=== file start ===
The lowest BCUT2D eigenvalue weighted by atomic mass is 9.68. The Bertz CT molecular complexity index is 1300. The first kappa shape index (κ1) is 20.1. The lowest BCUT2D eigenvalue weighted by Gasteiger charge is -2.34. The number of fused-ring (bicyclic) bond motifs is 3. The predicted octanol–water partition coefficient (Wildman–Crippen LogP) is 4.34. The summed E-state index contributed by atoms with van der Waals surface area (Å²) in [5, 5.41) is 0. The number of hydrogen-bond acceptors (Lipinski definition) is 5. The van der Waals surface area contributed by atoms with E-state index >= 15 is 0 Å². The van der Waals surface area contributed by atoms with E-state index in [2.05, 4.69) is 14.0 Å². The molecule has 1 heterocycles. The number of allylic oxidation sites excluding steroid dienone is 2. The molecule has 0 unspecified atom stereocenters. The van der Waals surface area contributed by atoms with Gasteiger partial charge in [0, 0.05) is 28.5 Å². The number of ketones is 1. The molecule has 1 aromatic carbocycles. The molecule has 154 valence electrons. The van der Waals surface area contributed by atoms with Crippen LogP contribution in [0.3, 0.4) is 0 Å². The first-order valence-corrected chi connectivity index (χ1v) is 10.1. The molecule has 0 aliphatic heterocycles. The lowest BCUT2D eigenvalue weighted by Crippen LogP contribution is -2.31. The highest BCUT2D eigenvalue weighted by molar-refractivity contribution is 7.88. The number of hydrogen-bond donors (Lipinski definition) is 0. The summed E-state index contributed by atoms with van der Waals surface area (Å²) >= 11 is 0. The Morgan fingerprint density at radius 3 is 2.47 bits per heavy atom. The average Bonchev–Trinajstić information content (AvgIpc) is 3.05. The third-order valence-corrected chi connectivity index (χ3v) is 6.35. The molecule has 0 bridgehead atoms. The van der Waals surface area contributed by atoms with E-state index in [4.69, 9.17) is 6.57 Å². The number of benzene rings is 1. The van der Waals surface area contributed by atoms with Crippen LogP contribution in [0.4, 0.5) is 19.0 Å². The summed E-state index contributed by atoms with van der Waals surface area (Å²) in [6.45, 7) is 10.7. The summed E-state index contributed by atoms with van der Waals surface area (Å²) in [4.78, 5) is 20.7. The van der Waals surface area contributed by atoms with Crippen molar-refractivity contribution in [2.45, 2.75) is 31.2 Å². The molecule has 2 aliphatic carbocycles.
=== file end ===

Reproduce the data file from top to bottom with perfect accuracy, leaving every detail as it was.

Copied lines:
The lowest BCUT2D eigenvalue weighted by atomic mass is 9.68. The Bertz CT molecular complexity index is 1300. The first kappa shape index (κ1) is 20.1. The lowest BCUT2D eigenvalue weighted by Gasteiger charge is -2.34. The number of fused-ring (bicyclic) bond motifs is 3. The predicted octanol–water partition coefficient (Wildman–Crippen LogP) is 4.34. The summed E-state index contributed by atoms with van der Waals surface area (Å²) in [5, 5.41) is 0. The number of hydrogen-bond acceptors (Lipinski definition) is 5. The van der Waals surface area contributed by atoms with E-state index >= 15 is 0 Å². The van der Waals surface area contributed by atoms with E-state index in [2.05, 4.69) is 14.0 Å². The molecule has 1 heterocycles. The number of allylic oxidation sites excluding steroid dienone is 2. The molecule has 0 unspecified atom stereocenters. The van der Waals surface area contributed by atoms with Gasteiger partial charge in [0, 0.05) is 28.5 Å². The number of ketones is 1. The molecule has 1 aromatic carbocycles. The molecule has 154 valence electrons. The van der Waals surface area contributed by atoms with Crippen LogP contribution in [0.3, 0.4) is 0 Å². The first-order valence-corrected chi connectivity index (χ1v) is 10.1. The molecule has 0 aliphatic heterocycles. The lowest BCUT2D eigenvalue weighted by Crippen LogP contribution is -2.31. The highest BCUT2D eigenvalue weighted by molar-refractivity contribution is 7.88. The number of hydrogen-bond donors (Lipinski definition) is 0. The summed E-state index contributed by atoms with van der Waals surface area (Å²) >= 11 is 0. The Morgan fingerprint density at radius 3 is 2.47 bits per heavy atom. The average Bonchev–Trinajstić information content (AvgIpc) is 3.05. The third-order valence-corrected chi connectivity index (χ3v) is 6.35. The molecule has 0 bridgehead atoms. The van der Waals surface area contributed by atoms with E-state index in [4.69, 9.17) is 6.57 Å². The number of benzene rings is 1. The van der Waals surface area contributed by atoms with Crippen LogP contribution in [0.4, 0.5) is 19.0 Å². The summed E-state index contributed by atoms with van der Waals surface area (Å²) in [6.45, 7) is 10.7. The summed E-state index contributed by atoms with van der Waals surface area (Å²) in [4.78, 5) is 20.7. The van der Waals surface area contributed by atoms with Crippen molar-refractivity contribution in [2.45, 2.75) is 31.2 Å². The molecule has 2 aliphatic carbocycles.